Analysis of the Models for the Guardianship of Children in Africa

  • Rofiah Ololade Sarumi
  • Ann Strode
Part of the SpringerBriefs in Social Work book series (BRIEFSSOWO)


By enacting child-specific legislation to regulate the guardianship of children, Côte d’Ivoire, South Africa and Uganda have taken steps which are in line with their international law obligations to take legislative and other measures which are appropriate for the implementation of the rights of children. However, the three countries have addressed this obligation from different perspectives and this provokes a need for an investigation into the different models employed by the countries to see if anyone or all of these models are capable of realising the rights of children deprived of parental care. This chapter highlights the similarities and differences among the different models employed in the countries with a view to establishing the potentials of the different models to achieve the protective role which is necessary for the children in need of care and guardianship. It looks at the advantages and disadvantages of each of the models and highlights the strengths and weaknesses of the individual approach. It further underscores the fact that traditional African values play a pivotal role in understanding the concept of children and childhood in Africa and in shaping the protection available to children in the countries discussed.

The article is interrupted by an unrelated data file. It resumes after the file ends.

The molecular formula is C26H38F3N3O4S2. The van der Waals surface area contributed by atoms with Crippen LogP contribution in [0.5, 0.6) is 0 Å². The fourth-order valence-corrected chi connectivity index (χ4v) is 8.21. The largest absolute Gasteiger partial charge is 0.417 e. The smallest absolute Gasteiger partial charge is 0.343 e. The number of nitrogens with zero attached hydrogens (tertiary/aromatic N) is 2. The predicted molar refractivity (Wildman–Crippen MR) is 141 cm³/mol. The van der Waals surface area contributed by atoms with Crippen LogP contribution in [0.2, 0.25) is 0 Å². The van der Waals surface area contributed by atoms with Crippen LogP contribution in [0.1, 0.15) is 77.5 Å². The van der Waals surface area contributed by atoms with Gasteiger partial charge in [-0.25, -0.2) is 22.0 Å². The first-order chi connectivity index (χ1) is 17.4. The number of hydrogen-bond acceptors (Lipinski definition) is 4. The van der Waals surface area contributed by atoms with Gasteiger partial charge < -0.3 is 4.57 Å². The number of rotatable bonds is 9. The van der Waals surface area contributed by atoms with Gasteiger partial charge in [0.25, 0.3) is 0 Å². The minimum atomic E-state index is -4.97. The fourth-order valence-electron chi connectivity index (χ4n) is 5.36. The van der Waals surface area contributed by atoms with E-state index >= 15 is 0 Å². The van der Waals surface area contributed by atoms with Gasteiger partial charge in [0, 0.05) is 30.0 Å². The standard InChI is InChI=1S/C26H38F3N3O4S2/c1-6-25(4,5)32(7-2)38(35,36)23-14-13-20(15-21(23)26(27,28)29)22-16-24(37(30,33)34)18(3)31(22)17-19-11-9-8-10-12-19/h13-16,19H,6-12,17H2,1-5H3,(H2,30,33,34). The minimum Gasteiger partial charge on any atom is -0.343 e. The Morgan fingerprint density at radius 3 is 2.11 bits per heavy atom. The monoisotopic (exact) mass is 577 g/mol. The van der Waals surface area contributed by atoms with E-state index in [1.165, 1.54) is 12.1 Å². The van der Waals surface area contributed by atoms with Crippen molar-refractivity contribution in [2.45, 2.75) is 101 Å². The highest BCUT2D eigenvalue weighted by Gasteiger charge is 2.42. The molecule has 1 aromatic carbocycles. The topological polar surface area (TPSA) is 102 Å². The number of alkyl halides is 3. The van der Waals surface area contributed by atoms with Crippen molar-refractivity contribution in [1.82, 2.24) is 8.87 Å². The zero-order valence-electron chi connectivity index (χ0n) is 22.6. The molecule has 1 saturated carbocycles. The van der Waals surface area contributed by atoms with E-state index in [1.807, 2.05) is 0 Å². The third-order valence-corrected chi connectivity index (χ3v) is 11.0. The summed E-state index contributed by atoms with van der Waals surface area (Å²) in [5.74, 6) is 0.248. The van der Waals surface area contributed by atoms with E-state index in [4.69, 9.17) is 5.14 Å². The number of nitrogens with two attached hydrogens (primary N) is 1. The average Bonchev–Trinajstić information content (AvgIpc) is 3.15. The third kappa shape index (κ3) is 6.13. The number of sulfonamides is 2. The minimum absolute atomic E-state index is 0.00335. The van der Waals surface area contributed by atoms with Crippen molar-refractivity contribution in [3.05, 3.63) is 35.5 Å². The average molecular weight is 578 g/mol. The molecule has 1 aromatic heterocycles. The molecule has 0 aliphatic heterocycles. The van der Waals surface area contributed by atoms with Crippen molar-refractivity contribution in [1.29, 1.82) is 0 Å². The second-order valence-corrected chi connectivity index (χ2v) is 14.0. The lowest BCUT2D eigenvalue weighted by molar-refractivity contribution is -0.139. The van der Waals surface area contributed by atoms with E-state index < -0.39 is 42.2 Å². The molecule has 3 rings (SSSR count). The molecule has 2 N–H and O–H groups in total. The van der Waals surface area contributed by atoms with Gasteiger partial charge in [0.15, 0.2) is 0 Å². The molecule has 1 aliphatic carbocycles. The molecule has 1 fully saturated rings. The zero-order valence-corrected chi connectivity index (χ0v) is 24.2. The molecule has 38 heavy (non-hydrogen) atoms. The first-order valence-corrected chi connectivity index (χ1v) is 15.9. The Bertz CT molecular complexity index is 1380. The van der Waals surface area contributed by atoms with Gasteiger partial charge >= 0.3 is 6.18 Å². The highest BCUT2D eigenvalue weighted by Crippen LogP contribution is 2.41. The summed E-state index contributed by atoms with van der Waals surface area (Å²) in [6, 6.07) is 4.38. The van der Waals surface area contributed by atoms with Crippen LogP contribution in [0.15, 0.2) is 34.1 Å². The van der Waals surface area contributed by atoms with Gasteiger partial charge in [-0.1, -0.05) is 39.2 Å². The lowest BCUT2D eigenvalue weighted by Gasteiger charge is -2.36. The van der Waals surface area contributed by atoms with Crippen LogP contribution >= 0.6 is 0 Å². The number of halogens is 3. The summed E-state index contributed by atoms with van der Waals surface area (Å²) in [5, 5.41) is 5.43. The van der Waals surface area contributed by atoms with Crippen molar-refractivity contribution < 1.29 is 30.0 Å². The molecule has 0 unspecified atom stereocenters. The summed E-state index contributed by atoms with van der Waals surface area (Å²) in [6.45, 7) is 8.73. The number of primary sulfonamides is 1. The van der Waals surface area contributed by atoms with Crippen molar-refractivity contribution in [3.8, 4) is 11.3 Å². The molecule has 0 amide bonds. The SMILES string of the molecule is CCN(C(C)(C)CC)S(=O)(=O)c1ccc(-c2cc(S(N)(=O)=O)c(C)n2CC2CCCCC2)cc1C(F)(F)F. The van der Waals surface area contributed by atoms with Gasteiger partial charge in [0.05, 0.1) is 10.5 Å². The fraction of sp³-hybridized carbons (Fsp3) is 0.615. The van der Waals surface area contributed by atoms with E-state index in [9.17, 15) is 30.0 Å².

Child-specific Parental care African values Family ties Parens patriae 


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Copyright information

© Springer International Publishing AG, part of Springer Nature 2018

Authors and Affiliations

  • Rofiah Ololade Sarumi
    • 1
  • Ann Strode
    • 1
  1. 1.Centre for Postgraduate Legal StudiesUniversity of KwaZulu-NatalPietermaritzburgSouth Africa

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